TWO BOOKS OF EDUCATIONAL OPINION.
Studies in the History of Educational Opinion from the Renaissance. By S. S. Laurie, A.M., IeL.D. (Cambridge University Press. 6s.)—Dr. Laurie has given us here an extremely good small work that will be of value in the libraries of those who follow with intelligent interest the growth of thought on what we may call the philosophy of education. He divides his book into two parts: the that deals with thought on education during that period of the Renaissance which precedes the age when the full effect of the
Reformation was snaking itself felt through Europe. It would have been interesting if he could have added to this period Seine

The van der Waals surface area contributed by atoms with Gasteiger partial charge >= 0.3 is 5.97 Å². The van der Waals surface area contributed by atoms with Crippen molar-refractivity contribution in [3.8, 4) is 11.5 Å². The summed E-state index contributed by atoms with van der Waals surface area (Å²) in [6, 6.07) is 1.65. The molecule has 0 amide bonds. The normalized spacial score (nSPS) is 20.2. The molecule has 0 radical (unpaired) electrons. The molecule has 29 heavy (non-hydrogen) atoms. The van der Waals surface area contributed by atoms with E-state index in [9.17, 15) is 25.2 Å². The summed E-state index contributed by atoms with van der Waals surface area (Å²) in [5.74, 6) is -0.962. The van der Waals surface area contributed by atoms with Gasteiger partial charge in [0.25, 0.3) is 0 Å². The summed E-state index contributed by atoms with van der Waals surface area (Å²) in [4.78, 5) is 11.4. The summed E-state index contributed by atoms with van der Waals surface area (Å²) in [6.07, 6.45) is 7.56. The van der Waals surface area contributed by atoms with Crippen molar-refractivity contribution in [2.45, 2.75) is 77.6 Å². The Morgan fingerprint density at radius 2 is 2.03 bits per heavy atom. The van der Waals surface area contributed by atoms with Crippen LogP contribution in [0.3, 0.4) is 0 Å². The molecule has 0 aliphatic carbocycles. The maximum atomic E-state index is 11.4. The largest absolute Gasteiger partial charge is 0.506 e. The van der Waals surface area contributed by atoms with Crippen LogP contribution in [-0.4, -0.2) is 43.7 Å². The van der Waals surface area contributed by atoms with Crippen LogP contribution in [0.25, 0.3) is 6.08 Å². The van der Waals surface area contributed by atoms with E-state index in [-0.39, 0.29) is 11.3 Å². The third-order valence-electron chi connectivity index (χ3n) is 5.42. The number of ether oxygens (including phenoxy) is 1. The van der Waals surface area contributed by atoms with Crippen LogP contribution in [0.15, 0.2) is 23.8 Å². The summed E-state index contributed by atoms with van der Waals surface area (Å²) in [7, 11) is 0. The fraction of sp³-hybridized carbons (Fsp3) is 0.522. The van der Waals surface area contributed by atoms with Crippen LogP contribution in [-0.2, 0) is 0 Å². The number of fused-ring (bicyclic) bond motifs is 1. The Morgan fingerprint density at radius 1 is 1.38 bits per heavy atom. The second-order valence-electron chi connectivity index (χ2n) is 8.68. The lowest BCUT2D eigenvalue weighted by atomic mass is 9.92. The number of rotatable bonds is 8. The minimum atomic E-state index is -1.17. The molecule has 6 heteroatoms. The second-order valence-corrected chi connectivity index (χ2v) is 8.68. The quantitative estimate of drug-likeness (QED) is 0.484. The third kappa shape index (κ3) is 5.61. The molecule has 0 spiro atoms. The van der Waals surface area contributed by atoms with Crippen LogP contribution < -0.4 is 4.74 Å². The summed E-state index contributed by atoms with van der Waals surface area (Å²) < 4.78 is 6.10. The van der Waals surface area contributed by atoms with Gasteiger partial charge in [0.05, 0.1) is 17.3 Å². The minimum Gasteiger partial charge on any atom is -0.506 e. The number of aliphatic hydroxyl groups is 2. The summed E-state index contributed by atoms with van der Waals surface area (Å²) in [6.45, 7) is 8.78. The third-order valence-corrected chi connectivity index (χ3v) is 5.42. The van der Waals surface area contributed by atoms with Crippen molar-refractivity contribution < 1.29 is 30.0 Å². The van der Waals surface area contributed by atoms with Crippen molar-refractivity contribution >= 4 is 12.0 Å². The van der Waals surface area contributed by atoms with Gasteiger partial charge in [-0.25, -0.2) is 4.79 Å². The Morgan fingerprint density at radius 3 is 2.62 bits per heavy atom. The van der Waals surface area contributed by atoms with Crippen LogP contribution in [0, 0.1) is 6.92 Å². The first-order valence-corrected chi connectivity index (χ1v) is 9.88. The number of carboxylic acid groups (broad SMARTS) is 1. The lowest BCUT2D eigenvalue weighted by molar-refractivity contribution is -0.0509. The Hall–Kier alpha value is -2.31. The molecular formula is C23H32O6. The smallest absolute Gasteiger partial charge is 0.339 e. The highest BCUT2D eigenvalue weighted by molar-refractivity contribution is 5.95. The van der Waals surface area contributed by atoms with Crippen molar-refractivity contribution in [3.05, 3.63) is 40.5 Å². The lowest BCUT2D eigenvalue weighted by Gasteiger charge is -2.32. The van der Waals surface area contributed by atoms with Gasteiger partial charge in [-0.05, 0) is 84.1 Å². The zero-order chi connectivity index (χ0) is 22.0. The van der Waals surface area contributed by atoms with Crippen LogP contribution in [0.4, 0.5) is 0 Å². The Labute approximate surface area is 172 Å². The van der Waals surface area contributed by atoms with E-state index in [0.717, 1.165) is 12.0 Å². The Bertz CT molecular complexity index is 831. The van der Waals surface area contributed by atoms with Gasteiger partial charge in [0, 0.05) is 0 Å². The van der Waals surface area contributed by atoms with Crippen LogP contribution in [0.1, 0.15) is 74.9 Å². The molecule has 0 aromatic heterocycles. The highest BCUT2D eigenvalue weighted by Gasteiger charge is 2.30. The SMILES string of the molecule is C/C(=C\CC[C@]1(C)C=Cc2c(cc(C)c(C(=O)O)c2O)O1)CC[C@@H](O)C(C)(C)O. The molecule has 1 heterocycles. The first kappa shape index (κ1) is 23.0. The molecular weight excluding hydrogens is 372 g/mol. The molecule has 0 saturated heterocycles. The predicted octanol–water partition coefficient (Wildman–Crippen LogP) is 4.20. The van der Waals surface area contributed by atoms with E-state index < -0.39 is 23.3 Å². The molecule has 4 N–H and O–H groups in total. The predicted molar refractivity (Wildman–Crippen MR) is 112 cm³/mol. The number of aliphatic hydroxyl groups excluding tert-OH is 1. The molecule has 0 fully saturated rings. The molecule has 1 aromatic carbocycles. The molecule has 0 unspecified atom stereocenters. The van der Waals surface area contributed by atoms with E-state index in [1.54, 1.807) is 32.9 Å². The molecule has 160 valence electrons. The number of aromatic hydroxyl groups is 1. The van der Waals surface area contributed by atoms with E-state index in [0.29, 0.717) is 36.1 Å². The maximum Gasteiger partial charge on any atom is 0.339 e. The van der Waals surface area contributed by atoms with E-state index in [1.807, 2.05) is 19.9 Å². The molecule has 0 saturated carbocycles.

3i-tracts from the "Doctrinale Puerornm" of Alexander a Villa Dei, written at the opening of the thirteenth century, and con; demned by Roger Bacon. The second part of Dr. Laurie's book deals with the educational opinions of Francis Bacon, John Amos Comenius, John Milton, John Locke, and Herbert Spencer. This part of the book would have been of considerably greater value had the opinions on education of Puffendorf, Adam Smith, Jeremy Bentham, and Henry Brougham been added. The views of Bentham are of peculiar value, and are set out in his "Principles of the Penal Code" and the "Constitutional Code." Apart, however, from these omissions, the book is of real value, and we welcome the full way in which Locke's opinions on educa- tion are set before the reader. Locke's condemnation of corporal punishment and the brutalities of the educational methods of his time is an evidence of his clear views on the upbringing of children. Unfortunately his views, like those of his contem- porary Comenitts, were given to idle ears in England. Though we may agree with much that Dr. Laurie has to say with respect to Mr. Herbert Spencer's educational views, we think that this philosopher's ideas are hardly treated with the courtesy which his great position demands.—Interest and Education : the Doctrine of Interest and its Concrete Applica- tion. By Charles de Garmo. (MaQuillan and Co. 4s. 6d. net.) —Professor, de Garmo, of Cornell University, in this entirely admirable book brings the reader face to face with the latest development of educational opinion,—opinion formed by the in- vestigation of the constant interaction of the philosophy and the practice of teaching. Professor de Garmo not only realises with Sir Joshua Fitch and others that education is both an art and a science, but also appreciates the fact that it is a branch of philosophy. The title of the book—Interest and Education—is the keynote to the theory of education here developed. "Interest," we are told, "Bs a feeling that accompanies the idea of self-expression." A toy is an object of interest to a child because it enables him " to realise himself in play. But in the school the object sought often seems woefully remote from any analogous self- expression on the part of the pupil." The truth of this statement is, of course, one of the most lamentable facts in our modern education system, and it is this question of interest that Professor de Garmo considers the main problem of the practical teacher. Elia argument runs somewhat as follows: If the interest which naturally attaches to the object of self-expression can be intro- duced into the means used to attain that object, we have work and not drudgery. It is, therefore, the duty of the teacher to intro- duce this interest into the means that lead to the end of education. In order to do this, the ideas brought before the pupil must be, to use the terminology of the book, not only clear, but vivid. A. clear idea is an illuminating intellectual process; it becomes vivid when it passes into action. Ideas carried into action stimulate the mind and create interest. Thus we are told that "no form of literary work in a high school could excel, in value and attractiveness, weekly reports upon scientific discoveries and inventions." Hence, the argument runs, every student should have some knowledge of the three great branches of human mental activity : (a) the human sciences,—languages, literature, art, and history ; (b) the natural sciences ; (c) the economic sciences. He can only thus realise how thought is related to action. Modern education, however, in the school is regarded by children "as an enforced prescription, while the life outside of the schoolroom furnishes them all their incentives to action," and pupils become men in spite of, and not because of, their school-days. It is the fault of the teachers that there is not more "freedom, well-being, peace, and power" in the world. The city child has lost the unconscious education that an open-air country life gave his forefathers. This education must be, and can be, more than replaced. The modern child has more school-time than his predecessor, and this additional time must be employed wisely. The school at present is used only for the same purposes as when it was supplemented by the outdoor education. It must now take the place of that supplement. There must be "physical educative work and spontaneous pUy," especially the former, in England. Every educative impression must (to use Professor James's phrase) have a corresponding expression. The object is not to teach trades, but to train the hand in relation to the mind, and so create lifelong interests. Professor de Garmo goes fully into the necessary methods of teaching, an we wish we could follow him further. His book from cover to cover holds the mind, and ,!',;:ald be read by every one interested in education.